In what may come as a welcome departure from existing practice, an EPO board of appeal in decision T1085/13 has clarified the conditions under which patents can be granted for known compounds at higher grades of purity.

A leading case concerning purity of materials has been T990/96 where it was held that a document disclosing a compound for the first time ordinarily makes the compound available in all desired grades of purity. EPO practice has been to view the earlier disclosure as novelty destroying to a later claim in which the same compound is claimed at a higher purity. To take an example, a document discloses a new dye, which is manufactured in 90% purity. The position based on T990/96 is to assume that that dye can be purified to all levels of purity by conventional methods and so is made available to the public in all desired grades of purity. Consequently, a later application claiming that dye in 95+% purity would lack novelty over the earlier disclosure.

The caveat has been that if the later applicant can demonstrate the existence of an “exceptional situation”, i.e. where all prior attempts to achieve a particular degree of purity by conventional purification processes have failed, then it might be possible to achieve grant of a patent for the known material at higher purity. The need to show an “exceptional situation” places a heavy burden on an applicant seeking a patent to a known material at higher purity. Furthermore, it is not a requirement that conventional purification methods must provide the higher purity in commercially relevant quantities. As was the case in T728/98, if the desired purity of compound could be prepared albeit in low amounts, e.g. by using an analytical technique such as HPLC, then that was sufficient to destroy the novelty of a later application claiming the material at higher purity.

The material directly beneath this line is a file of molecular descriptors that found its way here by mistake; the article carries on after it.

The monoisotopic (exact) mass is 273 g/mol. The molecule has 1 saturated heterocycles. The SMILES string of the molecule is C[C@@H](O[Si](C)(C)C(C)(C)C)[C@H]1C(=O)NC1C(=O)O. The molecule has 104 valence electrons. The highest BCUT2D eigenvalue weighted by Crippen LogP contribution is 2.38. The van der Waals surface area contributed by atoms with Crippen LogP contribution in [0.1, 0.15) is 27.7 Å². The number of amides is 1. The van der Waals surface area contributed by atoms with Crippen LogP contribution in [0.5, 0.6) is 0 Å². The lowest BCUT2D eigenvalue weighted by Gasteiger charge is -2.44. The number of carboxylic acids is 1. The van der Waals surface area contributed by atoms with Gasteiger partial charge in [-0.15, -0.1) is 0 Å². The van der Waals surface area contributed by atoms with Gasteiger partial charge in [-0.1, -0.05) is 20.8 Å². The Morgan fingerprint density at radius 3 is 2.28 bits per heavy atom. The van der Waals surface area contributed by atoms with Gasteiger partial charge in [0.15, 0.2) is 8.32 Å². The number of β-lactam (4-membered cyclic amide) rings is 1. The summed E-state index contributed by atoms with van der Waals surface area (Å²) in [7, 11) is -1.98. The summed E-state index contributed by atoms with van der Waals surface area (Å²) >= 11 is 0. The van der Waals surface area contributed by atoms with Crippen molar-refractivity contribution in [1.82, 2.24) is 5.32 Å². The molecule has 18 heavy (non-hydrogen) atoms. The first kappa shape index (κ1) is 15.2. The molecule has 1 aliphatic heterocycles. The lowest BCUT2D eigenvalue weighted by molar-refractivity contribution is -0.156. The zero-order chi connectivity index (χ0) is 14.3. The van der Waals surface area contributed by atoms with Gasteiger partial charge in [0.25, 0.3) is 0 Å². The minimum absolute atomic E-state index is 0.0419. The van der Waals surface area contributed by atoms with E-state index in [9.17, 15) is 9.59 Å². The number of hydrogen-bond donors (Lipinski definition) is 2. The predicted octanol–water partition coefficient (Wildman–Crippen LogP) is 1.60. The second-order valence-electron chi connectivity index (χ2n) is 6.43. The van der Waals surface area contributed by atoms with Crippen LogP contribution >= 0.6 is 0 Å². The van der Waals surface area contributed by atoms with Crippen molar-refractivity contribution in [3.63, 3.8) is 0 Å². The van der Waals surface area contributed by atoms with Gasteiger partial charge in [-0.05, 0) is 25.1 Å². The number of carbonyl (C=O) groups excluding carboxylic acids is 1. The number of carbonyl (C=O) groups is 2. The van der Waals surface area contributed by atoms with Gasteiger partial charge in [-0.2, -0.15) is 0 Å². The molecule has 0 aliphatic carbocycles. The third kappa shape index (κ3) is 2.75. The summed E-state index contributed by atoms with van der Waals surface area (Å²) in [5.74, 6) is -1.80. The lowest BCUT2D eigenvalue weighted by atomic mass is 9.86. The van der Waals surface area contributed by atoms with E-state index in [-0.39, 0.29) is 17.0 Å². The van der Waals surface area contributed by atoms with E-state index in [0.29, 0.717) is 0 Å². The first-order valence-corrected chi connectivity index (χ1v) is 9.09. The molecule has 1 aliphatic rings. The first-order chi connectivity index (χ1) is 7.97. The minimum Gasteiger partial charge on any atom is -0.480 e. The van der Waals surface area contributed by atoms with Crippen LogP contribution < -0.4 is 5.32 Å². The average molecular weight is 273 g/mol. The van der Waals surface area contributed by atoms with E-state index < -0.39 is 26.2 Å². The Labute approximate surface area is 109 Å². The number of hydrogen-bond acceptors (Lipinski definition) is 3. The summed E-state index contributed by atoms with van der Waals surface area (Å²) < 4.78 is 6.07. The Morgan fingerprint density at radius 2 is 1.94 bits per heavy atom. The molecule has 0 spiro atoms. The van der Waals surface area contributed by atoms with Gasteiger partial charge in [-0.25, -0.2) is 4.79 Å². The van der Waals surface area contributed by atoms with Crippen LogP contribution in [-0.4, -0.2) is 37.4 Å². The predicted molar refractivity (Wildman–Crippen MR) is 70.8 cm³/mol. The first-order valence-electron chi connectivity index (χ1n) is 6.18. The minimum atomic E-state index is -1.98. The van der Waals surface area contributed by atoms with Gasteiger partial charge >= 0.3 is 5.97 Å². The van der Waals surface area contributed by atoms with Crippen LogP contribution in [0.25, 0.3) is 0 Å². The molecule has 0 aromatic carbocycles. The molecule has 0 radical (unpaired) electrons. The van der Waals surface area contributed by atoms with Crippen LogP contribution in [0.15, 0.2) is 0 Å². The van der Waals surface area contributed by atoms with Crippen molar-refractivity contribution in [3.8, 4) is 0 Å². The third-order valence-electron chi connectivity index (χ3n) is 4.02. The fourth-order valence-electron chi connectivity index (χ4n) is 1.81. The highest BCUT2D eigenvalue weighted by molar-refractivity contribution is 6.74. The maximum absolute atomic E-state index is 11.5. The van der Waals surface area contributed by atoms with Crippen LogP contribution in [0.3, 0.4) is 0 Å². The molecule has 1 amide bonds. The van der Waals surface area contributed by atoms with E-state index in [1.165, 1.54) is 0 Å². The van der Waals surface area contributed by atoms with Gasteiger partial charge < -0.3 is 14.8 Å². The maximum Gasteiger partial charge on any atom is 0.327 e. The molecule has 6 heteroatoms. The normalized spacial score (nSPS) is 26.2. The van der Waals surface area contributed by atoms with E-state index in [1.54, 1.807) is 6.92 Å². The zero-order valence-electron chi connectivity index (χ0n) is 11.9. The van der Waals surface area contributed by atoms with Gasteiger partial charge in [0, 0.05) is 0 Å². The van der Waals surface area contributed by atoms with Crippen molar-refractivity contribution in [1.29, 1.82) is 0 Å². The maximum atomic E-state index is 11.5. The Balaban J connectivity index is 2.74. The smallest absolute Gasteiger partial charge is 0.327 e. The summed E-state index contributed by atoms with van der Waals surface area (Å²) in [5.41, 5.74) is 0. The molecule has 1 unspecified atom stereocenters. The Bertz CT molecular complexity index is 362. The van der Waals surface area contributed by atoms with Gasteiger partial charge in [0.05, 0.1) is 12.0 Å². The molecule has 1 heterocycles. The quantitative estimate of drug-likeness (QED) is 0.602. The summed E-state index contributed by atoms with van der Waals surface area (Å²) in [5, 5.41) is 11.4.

In decision T1085/13 the board criticizes the existing line of case law as being inconsistent with decisions G2/88 and G2/10. The board emphasizes the need for a consistent approach to disclosure for the purposes of EPC Articles 54 (novelty), 87 (priority) and 123 (added subject matter) set out in G2/10. The Board clarifies that what matters for novelty is simply what the prior art discloses, taking implicit disclosure into account.

Essentially, what the board in T1085/13 have done is shift the issue of whether the known compound could be purified to the new level of purity from a question of novelty to a question of inventive step. This opens up the possibility of achieving novelty on the basis of purity and inventive step based upon an advantage associated with the new higher purity. It seems unlikely under this approach that the possibility of obtaining the compound at the desired purity using purely analytical techniques (as was the case in T728/98), would be enough to preclude later patent protection to the material at the higher purity where some valuable use of that material was also disclosed. It may still be the case that a higher grade of material is obvious over what has come before (particularly when no new techniques are required to achieve the required purity), but the consistency with the EPO’s approach to priority and added subject matter is welcome.